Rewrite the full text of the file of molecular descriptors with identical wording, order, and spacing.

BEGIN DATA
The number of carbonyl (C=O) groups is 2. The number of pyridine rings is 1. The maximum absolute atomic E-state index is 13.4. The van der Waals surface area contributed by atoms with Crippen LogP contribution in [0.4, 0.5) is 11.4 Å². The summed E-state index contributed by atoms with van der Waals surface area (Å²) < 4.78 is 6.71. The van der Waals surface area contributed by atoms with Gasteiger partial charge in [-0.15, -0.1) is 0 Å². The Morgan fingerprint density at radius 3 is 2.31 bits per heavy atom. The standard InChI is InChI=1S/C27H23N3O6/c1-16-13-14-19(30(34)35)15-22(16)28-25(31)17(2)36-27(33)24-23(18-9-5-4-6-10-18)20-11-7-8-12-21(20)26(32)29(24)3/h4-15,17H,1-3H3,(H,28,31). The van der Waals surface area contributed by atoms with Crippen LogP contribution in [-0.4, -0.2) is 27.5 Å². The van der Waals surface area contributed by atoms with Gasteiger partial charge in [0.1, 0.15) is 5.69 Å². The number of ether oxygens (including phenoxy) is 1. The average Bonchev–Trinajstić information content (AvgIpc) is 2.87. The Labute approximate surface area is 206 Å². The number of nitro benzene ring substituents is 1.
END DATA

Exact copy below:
The number of carbonyl (C=O) groups is 2. The number of pyridine rings is 1. The maximum absolute atomic E-state index is 13.4. The van der Waals surface area contributed by atoms with Crippen LogP contribution in [0.4, 0.5) is 11.4 Å². The summed E-state index contributed by atoms with van der Waals surface area (Å²) < 4.78 is 6.71. The van der Waals surface area contributed by atoms with Gasteiger partial charge in [-0.15, -0.1) is 0 Å². The Morgan fingerprint density at radius 3 is 2.31 bits per heavy atom. The standard InChI is InChI=1S/C27H23N3O6/c1-16-13-14-19(30(34)35)15-22(16)28-25(31)17(2)36-27(33)24-23(18-9-5-4-6-10-18)20-11-7-8-12-21(20)26(32)29(24)3/h4-15,17H,1-3H3,(H,28,31). The van der Waals surface area contributed by atoms with Crippen LogP contribution in [-0.4, -0.2) is 27.5 Å². The van der Waals surface area contributed by atoms with Gasteiger partial charge in [0.1, 0.15) is 5.69 Å². The number of ether oxygens (including phenoxy) is 1. The average Bonchev–Trinajstić information content (AvgIpc) is 2.87. The Labute approximate surface area is 206 Å². The number of nitro benzene ring substituents is 1.